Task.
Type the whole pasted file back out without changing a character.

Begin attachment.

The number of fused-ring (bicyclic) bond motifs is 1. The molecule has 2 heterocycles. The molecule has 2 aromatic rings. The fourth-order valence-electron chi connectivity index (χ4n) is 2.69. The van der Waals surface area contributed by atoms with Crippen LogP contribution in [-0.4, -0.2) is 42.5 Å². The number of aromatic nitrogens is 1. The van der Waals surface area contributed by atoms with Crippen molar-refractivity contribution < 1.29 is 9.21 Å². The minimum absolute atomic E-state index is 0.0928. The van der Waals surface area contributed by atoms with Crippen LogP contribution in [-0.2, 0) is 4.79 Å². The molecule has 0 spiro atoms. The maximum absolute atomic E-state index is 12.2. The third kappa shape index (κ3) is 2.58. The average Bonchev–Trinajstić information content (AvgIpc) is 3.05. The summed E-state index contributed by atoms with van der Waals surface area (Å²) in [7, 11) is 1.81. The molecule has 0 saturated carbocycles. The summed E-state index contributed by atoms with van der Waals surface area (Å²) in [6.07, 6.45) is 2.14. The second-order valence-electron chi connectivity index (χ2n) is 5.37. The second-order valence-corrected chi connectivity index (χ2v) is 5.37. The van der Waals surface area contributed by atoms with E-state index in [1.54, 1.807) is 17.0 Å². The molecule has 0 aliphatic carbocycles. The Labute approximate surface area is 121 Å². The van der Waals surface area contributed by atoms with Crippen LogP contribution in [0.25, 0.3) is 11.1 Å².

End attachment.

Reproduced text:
The number of fused-ring (bicyclic) bond motifs is 1. The molecule has 2 heterocycles. The molecule has 2 aromatic rings. The fourth-order valence-electron chi connectivity index (χ4n) is 2.69. The van der Waals surface area contributed by atoms with Crippen LogP contribution in [-0.4, -0.2) is 42.5 Å². The number of aromatic nitrogens is 1. The van der Waals surface area contributed by atoms with Crippen molar-refractivity contribution < 1.29 is 9.21 Å². The minimum absolute atomic E-state index is 0.0928. The van der Waals surface area contributed by atoms with Crippen LogP contribution in [-0.2, 0) is 4.79 Å². The molecule has 0 spiro atoms. The maximum absolute atomic E-state index is 12.2. The third kappa shape index (κ3) is 2.58. The average Bonchev–Trinajstić information content (AvgIpc) is 3.05. The summed E-state index contributed by atoms with van der Waals surface area (Å²) in [7, 11) is 1.81. The molecule has 0 saturated carbocycles. The summed E-state index contributed by atoms with van der Waals surface area (Å²) in [6.07, 6.45) is 2.14. The second-order valence-electron chi connectivity index (χ2n) is 5.37. The second-order valence-corrected chi connectivity index (χ2v) is 5.37. The van der Waals surface area contributed by atoms with E-state index in [1.54, 1.807) is 17.0 Å². The molecule has 0 aliphatic carbocycles. The Labute approximate surface area is 121 Å². The van der Waals surface area contributed by atoms with Crippen LogP contribution in [0.25, 0.3) is 11.1 Å².